We Are Expanding!

That’s right! The vision of developing clinic space at Agassiz Medical Centre has been on the minds of the AMC Community Board for several years. The time has come for the Clinic Development Project to become a reality in our community.
The Agassiz Medical Centre Community Board provides the equipment (both medical and technology based) and furnishings that our physicians, nurse practitioners and staff need to provide the healthcare services that our growing community needs today, and will need in the future.
With the Clinic Development Project we will be able to provide the space and facility that will continue to attract physicians and other health care professionals to our community.
Three reasons why we need to develop more space:
  1. When all of our providers are in the clinic there are often not enough exam rooms available to accommodate everyone.
  2. If we want to recruit more physicians to this area we need more exam rooms.
  3. Due to the amount of patients and staff at the Agassiz Medical Centre, many of the work spaces are too small or no longer function efficiently to continue to provide the best patient care experience.
This is exciting as we prepare to grow with our community.

Menzies Medical Centre

One of Dr. Bob Menzies wishes was to practice until 2020 which would complete a century of family practice by the Menzies name. Unfortunately he passed away in 2017, unable to reach his goal.  
 
To fulfill the vision of one hundred years of care within this community we are renaming ourselves the Menzies Medical Centre
 
This recognizes all the Menzies family members; each of whom have contributed to the vision, passion and support for their community that we all knew the Menzies physicians stood for.
 
We will officially change the name to the Menzies Medical Centre on completion of the development project.

Life Got You Stressed?

Feeling overwhelmed? Not coping? This is a common feeling felt by many; you are not alone! Why is it that day to day life can become too much to handle? Stress develops when we feel the demands of life outweigh our capabilities to meet them, and let’s face it in this 21st century demands are quite high! From children being encouraged to participate in every activity possible with hopes that they will excel to their highest potential, to teenagers who are paving their path of independence and making important life decisions; then there are young adults facing new transitions such as marriage, parenthood or establishing careers, and those facing retirement.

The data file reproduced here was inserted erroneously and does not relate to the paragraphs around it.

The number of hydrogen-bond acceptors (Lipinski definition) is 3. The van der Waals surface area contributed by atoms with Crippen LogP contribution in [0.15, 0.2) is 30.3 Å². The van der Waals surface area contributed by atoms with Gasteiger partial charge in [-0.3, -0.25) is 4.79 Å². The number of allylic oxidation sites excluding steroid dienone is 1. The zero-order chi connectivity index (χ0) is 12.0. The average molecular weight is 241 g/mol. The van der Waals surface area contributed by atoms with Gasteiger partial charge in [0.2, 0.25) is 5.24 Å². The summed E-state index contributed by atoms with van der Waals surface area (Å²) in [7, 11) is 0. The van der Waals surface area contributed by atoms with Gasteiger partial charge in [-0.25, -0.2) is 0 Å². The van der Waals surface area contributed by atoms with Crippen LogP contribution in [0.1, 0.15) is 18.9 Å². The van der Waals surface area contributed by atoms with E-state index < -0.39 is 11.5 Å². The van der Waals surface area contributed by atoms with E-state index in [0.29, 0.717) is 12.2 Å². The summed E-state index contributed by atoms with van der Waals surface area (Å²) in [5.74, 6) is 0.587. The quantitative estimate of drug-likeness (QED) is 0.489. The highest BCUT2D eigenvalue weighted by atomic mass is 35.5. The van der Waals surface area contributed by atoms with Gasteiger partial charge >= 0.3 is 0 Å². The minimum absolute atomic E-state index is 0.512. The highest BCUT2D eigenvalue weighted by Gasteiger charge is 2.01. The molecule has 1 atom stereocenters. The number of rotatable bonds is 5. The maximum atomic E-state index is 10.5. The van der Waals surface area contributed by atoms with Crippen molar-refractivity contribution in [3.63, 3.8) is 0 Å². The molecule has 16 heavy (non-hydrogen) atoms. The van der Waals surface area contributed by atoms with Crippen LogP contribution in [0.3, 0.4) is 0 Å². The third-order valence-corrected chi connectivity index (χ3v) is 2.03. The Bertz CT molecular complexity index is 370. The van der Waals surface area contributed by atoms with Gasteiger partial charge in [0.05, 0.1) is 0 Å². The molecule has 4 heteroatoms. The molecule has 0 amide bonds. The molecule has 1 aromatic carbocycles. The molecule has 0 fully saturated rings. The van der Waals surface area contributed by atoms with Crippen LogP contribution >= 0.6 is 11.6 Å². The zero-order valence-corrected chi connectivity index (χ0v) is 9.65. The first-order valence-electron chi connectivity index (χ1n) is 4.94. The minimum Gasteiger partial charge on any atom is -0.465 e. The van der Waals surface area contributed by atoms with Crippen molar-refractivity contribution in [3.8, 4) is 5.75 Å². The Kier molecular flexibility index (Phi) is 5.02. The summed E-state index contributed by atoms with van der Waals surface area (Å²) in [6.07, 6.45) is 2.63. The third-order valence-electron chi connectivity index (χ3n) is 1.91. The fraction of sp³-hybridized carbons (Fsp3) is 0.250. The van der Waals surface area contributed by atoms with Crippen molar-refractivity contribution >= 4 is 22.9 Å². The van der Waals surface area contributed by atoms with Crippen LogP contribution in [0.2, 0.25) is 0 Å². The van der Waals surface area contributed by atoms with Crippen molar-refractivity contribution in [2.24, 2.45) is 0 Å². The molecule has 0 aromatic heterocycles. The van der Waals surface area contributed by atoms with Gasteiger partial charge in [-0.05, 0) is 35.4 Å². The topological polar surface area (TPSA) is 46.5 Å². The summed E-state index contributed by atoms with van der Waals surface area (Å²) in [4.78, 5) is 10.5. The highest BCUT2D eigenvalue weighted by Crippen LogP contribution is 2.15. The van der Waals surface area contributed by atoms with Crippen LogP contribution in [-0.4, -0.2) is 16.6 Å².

Some common signs of stress include feeling worried, angry and depressed. People lose confidence and have a more negative perspective.  Some describe poor concentration or having difficulty making decisions. Others note changes in behaviours like withdrawing from loved ones, avoiding stressful situations or resorting to illicit substances. Physical symptoms could include muscle tension, changes in appetite, increased respirations and heart rate, headaches, difficulty sleeping and fatigue. 

Here are some helpful tips to manage stress: identify your stressors and concentrate on what you do have control over as a common temptation is to run away, avoid or give up. Fight this urge as this isn’t helpful in the end.  For the situations where you may not have control, practice acceptance.  Emotions are high!  Pushing feelings away or ignoring them seems like a quick solution because after all who wants to feel sad, grumpy or worried?  Unfortunately this is not a helpful solution as these feelings will continue to resurface. Instead, try acknowledging emotions & express them to a friend, family member or by writing them out. Seek out support from those you trust & ask for their advice or get help with decision making. Accept help and remind yourself that this doesn’t mean you are weak or have failed. Focus on the positives because when we are stressed it’s easy to dwell on the negative which is less likely to lead to positive action. Pay attention to your self-care such as eating habits, exercise and sleep. What about relaxation exercises? There is evidence that suggests belly breathing activates our body’s natural relaxation system! Have you heard about mindfulness? This can be a helpful discipline to learn to let go of worries and uncertainties. Take a yoga class or spend time in nature. Evaluate your work-home-life balance & try problem solving to make some adjustments. For some, spirituality is an important way of coping. Distraction can be useful for coping with stress that is out of your control. Some examples are leisure activities, hobbies, housework, gardening, or movies.   

There are times when we need to seek out professional support to build our toolbox of coping. Speak with your physician about potential options. Some of the information obtained for this article can be further explored on website heretohelp.bc.ca.

Lindsay Hainsworth  RPN,
Shared Care Mental Health Clinician
Agassiz Medical Centre

Bob’s Bed Push

Agassiz Medical Centre will be honoring Dr. Bob Menzies’ spirit and passion with a modest fundraising effort. Clinic staff have modified an old Morden Hospital ER bed with a large banner and will be pushing it from Agassiz Medical Centre to Boundary Trails Health Centre and back on September 29th, 2018 starting at 9:00am. We feel this will be a special tribute to Bob who spent many years travelling that stretch of road serving the community he loved.